And for Northampton Saints Club cricket stalwart Mick Allen, that dream will come true when he heads Down Under this winter - at the age of 70!
Allen is a very familiar face on the Northamptonshire cricketing scene, having played for his club, Saints, for a grand total of 56 years.
He has always loved playing cricket, and has spent years coaching it too, with generations of young cricketers going through the Saints youth system, where Allen was always available to pass on tips and advice.
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So after playing for 56 years, and coaching youngsters for 40, it’s probably fair to say he has devoted his life to the sport.
And now, having bowled 1,000s of overs, faced 1,000s of deliveries, and enjoyed (endured?) 1,000s of hours running around the outfied (as well as enjoying 100s of post-match pints!), Allen is preparing to play out what will surely be the highlight of his cricketing career - an Ashes series in Australia.
He has been selected for the England Over-70s team for their tour of Australia next February and March.
The 18-strong squad heads Down Under on February 21, and on the three-week trip the England senior team will take on Australia in five one-day internationals, playing in Brisbane, Melbourne, Perth and Adelaide.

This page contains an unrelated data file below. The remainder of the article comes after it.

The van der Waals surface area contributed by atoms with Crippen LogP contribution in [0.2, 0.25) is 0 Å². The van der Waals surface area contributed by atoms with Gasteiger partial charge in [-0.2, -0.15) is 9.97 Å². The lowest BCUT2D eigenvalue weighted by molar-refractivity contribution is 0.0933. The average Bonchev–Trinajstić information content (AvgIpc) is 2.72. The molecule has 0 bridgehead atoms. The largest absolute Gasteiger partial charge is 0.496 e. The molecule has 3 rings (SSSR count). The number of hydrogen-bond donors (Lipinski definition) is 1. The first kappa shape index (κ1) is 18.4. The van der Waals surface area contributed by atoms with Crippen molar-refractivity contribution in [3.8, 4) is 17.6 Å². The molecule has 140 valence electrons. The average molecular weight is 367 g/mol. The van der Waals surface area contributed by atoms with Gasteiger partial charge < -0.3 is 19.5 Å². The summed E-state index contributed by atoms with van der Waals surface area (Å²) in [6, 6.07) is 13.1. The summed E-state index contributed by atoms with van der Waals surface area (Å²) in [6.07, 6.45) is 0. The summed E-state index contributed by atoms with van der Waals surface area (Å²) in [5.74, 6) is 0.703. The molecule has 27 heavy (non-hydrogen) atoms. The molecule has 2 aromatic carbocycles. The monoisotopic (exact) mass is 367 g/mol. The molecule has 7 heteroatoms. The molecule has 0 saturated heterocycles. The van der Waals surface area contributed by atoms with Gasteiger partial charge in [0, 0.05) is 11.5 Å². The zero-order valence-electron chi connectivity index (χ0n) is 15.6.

They will also take on State sides in a series of other one-day games, and it really is a once-in-a-lifetime opportunity for Allen, who declared: “It just proves that if you carry on long enough, then you might get recognised!”
So how did the chance, and the international selection, come about?
“Having played for the Northants Over-50s and Over-60s, people get to know you can do a bit of this or that,” said Allen, who was born in Northampton, and has lived in the town all of his life.
“I have always been able to run around, which helps if you are over 60, or over 70 as I am now.
“So I got put forward I presume by my Over-60s captain, and then I was invited to a trial in Lutterworth in August, where 20 blokes turned up.
“Some were pre-selected, and then they probably picked 10 from that group, and luckily I was one. As I say, I could run, whereas some of them had a job to move, so if I hadn’t got picked I would have been upset!”
So, what is he expecting from the Australia team?
Allen said: “Our captain insists Australia will be fitter than we are, they will be faster than we are, and he is insisting we go to the gym, which I have never done!
“I think I’ll just be carrying on as I have always done. I still play table tennis, so that keeps my eye in as my eyesight is still good, and I was still playing cricket for Saints last season.
“I can’t see there being much difference in a bunch of over-70s, whether they are English, Australian or anything else, and I’ll just be going out to do my best.”